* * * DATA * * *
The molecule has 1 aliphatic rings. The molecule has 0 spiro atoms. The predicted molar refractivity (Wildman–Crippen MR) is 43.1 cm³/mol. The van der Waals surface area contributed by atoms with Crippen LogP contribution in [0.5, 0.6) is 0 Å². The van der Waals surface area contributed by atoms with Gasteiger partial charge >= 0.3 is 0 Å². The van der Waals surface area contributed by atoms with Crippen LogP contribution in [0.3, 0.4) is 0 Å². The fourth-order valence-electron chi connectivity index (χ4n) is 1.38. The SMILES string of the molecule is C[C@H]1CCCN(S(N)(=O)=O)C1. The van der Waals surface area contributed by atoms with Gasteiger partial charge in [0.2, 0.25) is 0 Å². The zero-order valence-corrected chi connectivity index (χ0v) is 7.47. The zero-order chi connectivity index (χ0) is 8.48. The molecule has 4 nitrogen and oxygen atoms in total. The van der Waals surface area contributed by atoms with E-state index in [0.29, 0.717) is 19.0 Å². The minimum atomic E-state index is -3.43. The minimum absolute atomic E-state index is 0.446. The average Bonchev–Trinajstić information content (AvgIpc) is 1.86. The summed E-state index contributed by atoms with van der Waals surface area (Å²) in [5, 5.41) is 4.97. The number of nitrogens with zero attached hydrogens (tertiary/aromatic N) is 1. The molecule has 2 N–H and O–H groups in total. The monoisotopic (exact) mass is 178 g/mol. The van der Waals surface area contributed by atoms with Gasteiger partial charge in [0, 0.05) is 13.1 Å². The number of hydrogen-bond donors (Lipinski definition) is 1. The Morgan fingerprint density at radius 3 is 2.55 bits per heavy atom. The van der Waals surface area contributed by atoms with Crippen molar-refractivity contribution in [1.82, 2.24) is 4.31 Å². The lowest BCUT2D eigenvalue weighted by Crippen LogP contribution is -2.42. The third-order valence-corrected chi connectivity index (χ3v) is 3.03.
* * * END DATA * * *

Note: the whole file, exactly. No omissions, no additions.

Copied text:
The molecule has 1 aliphatic rings. The molecule has 0 spiro atoms. The predicted molar refractivity (Wildman–Crippen MR) is 43.1 cm³/mol. The van der Waals surface area contributed by atoms with Crippen LogP contribution in [0.5, 0.6) is 0 Å². The van der Waals surface area contributed by atoms with Gasteiger partial charge >= 0.3 is 0 Å². The van der Waals surface area contributed by atoms with Crippen LogP contribution in [0.3, 0.4) is 0 Å². The fourth-order valence-electron chi connectivity index (χ4n) is 1.38. The SMILES string of the molecule is C[C@H]1CCCN(S(N)(=O)=O)C1. The van der Waals surface area contributed by atoms with Gasteiger partial charge in [0.2, 0.25) is 0 Å². The zero-order valence-corrected chi connectivity index (χ0v) is 7.47. The zero-order chi connectivity index (χ0) is 8.48. The molecule has 4 nitrogen and oxygen atoms in total. The van der Waals surface area contributed by atoms with E-state index in [0.29, 0.717) is 19.0 Å². The minimum atomic E-state index is -3.43. The minimum absolute atomic E-state index is 0.446. The average Bonchev–Trinajstić information content (AvgIpc) is 1.86. The summed E-state index contributed by atoms with van der Waals surface area (Å²) in [5, 5.41) is 4.97. The number of nitrogens with zero attached hydrogens (tertiary/aromatic N) is 1. The molecule has 2 N–H and O–H groups in total. The monoisotopic (exact) mass is 178 g/mol. The van der Waals surface area contributed by atoms with Gasteiger partial charge in [0, 0.05) is 13.1 Å². The number of hydrogen-bond donors (Lipinski definition) is 1. The Morgan fingerprint density at radius 3 is 2.55 bits per heavy atom. The van der Waals surface area contributed by atoms with Crippen molar-refractivity contribution in [1.82, 2.24) is 4.31 Å². The lowest BCUT2D eigenvalue weighted by Crippen LogP contribution is -2.42. The third-order valence-corrected chi connectivity index (χ3v) is 3.03.